What is Glaucoma?

Glaucoma is a very common eye condition that can be easily treated if caught in the early stages. Your eyes are filled with fluid that is continually being produced and then drained. If the fluid does not drain properly then the pressure on the back of the eye builds up, causing nerve damage and leading to Glaucoma. This damage may also occur if the fluid drainage and pressure are normal but the nerves are weak.

Some people are more likely to suffer from Glaucoma than others:

  • People with a family history of the condition
  • Older people – 5% of people over the age of 65 develop Glaucoma
  • People from an Afro-Caribbean background
  • Very short or long-sighted people

What are the symptoms of Glaucoma?

There are two sorts of Glaucoma – chronic and acute Glaucoma.

  • Chronic Glaucoma is the more common type, and people suffering from it often do not realise they have a problem, making it important that you have regular eye checks, especially as you get older. Some people, however, find that their vision worsens in one eye, eventually leading to tunnel vision, as the centre of vision is the last part to be affected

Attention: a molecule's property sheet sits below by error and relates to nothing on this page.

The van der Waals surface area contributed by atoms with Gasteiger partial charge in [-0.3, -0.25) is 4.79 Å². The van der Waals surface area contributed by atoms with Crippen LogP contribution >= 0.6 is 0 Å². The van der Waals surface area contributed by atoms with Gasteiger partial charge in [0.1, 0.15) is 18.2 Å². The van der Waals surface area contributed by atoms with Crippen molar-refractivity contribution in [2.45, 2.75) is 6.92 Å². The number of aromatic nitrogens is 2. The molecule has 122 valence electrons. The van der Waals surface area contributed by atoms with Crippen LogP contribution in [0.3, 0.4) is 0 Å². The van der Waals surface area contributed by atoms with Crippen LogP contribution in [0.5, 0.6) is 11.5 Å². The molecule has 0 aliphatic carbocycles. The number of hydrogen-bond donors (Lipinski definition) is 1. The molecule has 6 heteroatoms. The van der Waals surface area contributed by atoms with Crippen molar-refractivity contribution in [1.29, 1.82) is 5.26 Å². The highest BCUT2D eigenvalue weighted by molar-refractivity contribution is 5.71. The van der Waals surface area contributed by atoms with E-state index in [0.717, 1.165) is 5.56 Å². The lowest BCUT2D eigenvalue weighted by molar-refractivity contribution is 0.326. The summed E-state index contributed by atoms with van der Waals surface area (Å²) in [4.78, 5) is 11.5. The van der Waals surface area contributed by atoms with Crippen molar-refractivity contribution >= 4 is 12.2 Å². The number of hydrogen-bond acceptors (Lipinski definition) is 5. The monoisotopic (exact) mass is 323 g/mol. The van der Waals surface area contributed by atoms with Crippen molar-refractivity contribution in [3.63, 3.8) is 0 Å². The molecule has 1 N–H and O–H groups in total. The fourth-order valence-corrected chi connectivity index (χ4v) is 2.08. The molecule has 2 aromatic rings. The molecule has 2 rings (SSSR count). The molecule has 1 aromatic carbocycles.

• Acute Glaucoma is much less common and can occur suddenly when there is a complete blockage of the fluid. As it happens very quickly it can be painful and may induce nausea and vomiting

Is there a Glaucoma treatment available?

Chronic Glaucoma treatment is extremely effective when the condition is caught in the early stages. Eye drops are the most common treatment and work by reducing the amount of fluid in the eye and improving drainage. Tablets, laser treatment and surgery may also be recommended, especially if the condition is more advanced.

Acute Glaucoma is more serious and requires immediate treatment in the hospital. Drugs will be given to reduce the pressure and any pain, and laser treatment or minor surgery will usually be required. Glaucoma treatment is painless, and treating both eyes at the same time is often recommended as it stops the condition from developing in the other eye.

How do I get help?

If you are worried you may have Glaucoma, you should visit your Optometrist or Doctor at the earliest opportunity.

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